# Help: Explaining Code

• 02-08-2008
Student1
Help: Explaining Code
Hi, I'm new here. I am having problems reading this code, to understand what each function does as I do not have much experience with this computer programming. I hope to get an idea of this code as a base, to use it as a LED blinker to allow me to show that it can signal time.

The following code is suppose to light an LED after being switched on for 10 seconds. We are using an Atmega88 AVR Chip that will be programed.
Code:

```// AVR IO memory space #include <avr/io.h> // Macro defn to select bit n, assuming 0 <= n <= 7 #define BIT(n) (1 << (n)) //what does this do, I am unfamiliar with this call // Delay function void delay (unsigned char time) {         unsigned char t1, t2;         unsigned int count = 0;         for (t1 = time; t1 > 0; --t1){ //this will be the timer countdown                 for (t2 = 255; t2 > 0; --t2){ //why do we count down from 255 here?                         count += 1;                 }         }         return; } // Main function int main (void) {         unsigned char LEDbit;         DDRD = 0xFF; // set all PortD to output //I think this is the output of the AVR port that will be used to light the LED         LEDbit = 0;                 while(1){        // forever looped                 LEDbit += 1;                 if (LEDbit > 7) LEDbit = 0;                 // turn on LED # by writing 0 to its MCU pin                 PORTD = ~BIT(LEDbit); //This is the function that I am getting confused, PORTD is probably an output variable from the io.h, but what does the ~BIT(LEDbit) do, and why the new for the LEDbit counter?                 // delay by (#) seconds                 delay(10);         }         return 0; }```
Thanks for the help, much appreciated
• 02-08-2008
vart
This
Quote:

#define BIT(n) (1 << (n))
was discussed less than a week ago - search forum

Quote:

//why do we count down from 255 here?
Ask the author - there is no real reason for this
Also busy wait is the last solution that should be applied to implement delay

Quote:

but what does the ~BIT(LEDbit) do
search bit-operations on forum or C-reference for details, it was explained very recently
• 02-08-2008
dra
the macro allows the programmer to shift the bits to the left (for the corresponding pin in this case.) so calling BIT(2) for example, shifts 00000001 two places to the right, 00000100.

The while loop basically just keeps shifting the bits left based on LEDbit, which goes up to 7 and is reset. the ~ is bitwise NOT which basically flips the values of the bit. BIT(2) = 00000100, ~BIT(2) = 11111011

EDIT: sorry didn't see the ~
• 02-08-2008
Student1
Thanks for the help.

Let's say PORTD consist of 8 registers, which are all set to outputs. 0 (LED off), 1 (LED on). What the LEDbit does is just a counter for the register. As it increases, does it just flip the value of that bit, or all the registers?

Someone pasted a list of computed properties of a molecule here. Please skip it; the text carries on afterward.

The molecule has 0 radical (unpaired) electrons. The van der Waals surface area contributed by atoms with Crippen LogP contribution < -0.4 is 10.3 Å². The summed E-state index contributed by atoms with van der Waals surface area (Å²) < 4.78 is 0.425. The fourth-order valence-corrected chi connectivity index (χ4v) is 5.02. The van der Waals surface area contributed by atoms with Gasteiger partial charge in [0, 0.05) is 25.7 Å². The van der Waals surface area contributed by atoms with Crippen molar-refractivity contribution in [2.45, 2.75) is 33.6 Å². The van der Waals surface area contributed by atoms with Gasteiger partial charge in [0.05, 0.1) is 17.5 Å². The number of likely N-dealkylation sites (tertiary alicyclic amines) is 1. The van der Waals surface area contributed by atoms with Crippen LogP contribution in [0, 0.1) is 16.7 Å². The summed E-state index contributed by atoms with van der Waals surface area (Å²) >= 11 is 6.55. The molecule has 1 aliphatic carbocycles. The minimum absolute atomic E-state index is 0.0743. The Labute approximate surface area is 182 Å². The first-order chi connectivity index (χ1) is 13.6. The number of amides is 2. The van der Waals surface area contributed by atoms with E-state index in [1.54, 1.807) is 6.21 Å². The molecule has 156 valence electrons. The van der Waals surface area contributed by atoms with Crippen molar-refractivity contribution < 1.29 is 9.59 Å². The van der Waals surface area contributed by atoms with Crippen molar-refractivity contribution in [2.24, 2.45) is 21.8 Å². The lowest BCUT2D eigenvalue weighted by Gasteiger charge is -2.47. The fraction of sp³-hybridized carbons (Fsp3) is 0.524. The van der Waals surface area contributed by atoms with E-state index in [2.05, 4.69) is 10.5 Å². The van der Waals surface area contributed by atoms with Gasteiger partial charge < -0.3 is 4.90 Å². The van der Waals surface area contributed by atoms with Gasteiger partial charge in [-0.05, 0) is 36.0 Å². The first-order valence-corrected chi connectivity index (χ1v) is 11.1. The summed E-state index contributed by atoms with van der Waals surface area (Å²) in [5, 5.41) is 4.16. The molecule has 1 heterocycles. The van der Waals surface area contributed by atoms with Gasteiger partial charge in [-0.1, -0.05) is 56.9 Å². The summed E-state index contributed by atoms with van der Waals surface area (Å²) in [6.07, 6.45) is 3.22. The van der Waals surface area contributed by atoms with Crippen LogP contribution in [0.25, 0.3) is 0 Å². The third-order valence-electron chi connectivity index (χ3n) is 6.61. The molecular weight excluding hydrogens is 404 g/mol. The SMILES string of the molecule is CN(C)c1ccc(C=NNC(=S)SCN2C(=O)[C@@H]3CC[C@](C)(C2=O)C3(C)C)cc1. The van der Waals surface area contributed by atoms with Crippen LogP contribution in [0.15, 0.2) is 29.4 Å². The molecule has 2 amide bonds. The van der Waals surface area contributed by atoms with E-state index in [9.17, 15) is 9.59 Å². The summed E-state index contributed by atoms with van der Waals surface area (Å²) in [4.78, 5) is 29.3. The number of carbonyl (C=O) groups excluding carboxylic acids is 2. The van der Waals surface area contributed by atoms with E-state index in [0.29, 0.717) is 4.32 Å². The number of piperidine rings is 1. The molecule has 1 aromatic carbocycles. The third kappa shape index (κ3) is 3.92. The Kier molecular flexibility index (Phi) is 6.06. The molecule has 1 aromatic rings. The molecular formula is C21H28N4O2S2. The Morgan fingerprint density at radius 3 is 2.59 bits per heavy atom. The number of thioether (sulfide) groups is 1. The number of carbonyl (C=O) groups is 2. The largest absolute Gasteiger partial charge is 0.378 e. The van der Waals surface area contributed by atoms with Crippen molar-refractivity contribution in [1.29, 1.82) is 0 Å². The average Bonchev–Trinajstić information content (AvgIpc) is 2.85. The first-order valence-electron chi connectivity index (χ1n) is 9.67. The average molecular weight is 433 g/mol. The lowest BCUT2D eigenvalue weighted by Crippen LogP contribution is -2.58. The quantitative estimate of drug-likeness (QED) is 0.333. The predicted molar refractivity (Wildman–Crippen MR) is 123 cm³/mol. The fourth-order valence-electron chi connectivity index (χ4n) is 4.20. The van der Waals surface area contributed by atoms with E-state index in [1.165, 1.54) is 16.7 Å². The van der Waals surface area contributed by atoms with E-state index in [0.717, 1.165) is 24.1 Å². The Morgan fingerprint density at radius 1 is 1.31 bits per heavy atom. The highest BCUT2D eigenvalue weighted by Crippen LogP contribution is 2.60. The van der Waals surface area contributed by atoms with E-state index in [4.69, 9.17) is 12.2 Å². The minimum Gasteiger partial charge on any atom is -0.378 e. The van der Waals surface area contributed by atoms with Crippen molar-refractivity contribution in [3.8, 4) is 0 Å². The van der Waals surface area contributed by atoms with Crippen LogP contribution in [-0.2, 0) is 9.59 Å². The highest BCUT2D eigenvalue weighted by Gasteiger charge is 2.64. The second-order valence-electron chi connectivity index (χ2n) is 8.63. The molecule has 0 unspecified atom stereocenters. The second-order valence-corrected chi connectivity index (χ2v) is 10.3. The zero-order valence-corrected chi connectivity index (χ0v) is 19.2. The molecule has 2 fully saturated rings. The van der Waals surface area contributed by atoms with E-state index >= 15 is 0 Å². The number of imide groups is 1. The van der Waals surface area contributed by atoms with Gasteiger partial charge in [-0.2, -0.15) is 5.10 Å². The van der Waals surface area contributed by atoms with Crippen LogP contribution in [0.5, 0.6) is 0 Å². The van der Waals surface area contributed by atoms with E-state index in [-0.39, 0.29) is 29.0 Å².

ie, all set to outputs, all start at 0.

It seems like as the LEDbit increments, it just turns each light on? And then reloops and turns off each light (with 10 second interval delay between each action). Does my logic seem correct?

I notice the author of the code uses a nestedloop to get delay (probably due to the Microcontroller delay). I should look into using interrupts.

Thanks
• 02-08-2008
matsp
Actually, there is a very good reason to count down from exactly 255, because the variable is a unsigned char, and 255 is the biggest value for unsigned char in all common hardware implementations (where a byte is 8 bits - there are hardware implementations with 9-bit chars, but that is VERY rare).

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Mats
• 02-08-2008
vart
Quote:

Originally Posted by matsp
Actually, there is a very good reason to count down from exactly 255,

Really?
And what is the advantage over
Code:

`for(unsigned char t=0;t<255;t++)`
?
• 02-08-2008
matsp
Ok, perhaps I should have expressed that as "there is a good reason to not use a value GREATER than 255".

As to why you use counting down instead of up - well, that's probably a completely arbitrary choice by the original author, but for some architectures, it generates shorter code, as comparing with zero doesn't require a compare instruction [just a branch on not zero after the decrement instruction]. This is often not an issue with modern compilers however, as they tend to reverse the counter in loops like that anyways - so counting up to 255 without using the variable inside the loop [or trivial use where the compiler can use a second register for the loop count] can be done as a count down loop.

[In fact we had this exact discussion here at work yesterday - why is this loop done backwards, and it seemed like the original author thought it would generate shorter code and save one clock cycle per loop, but the whole loop takes about 20ms per iteration, so saving 3ns per loop doesn't seem particularly meaningful].

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Mats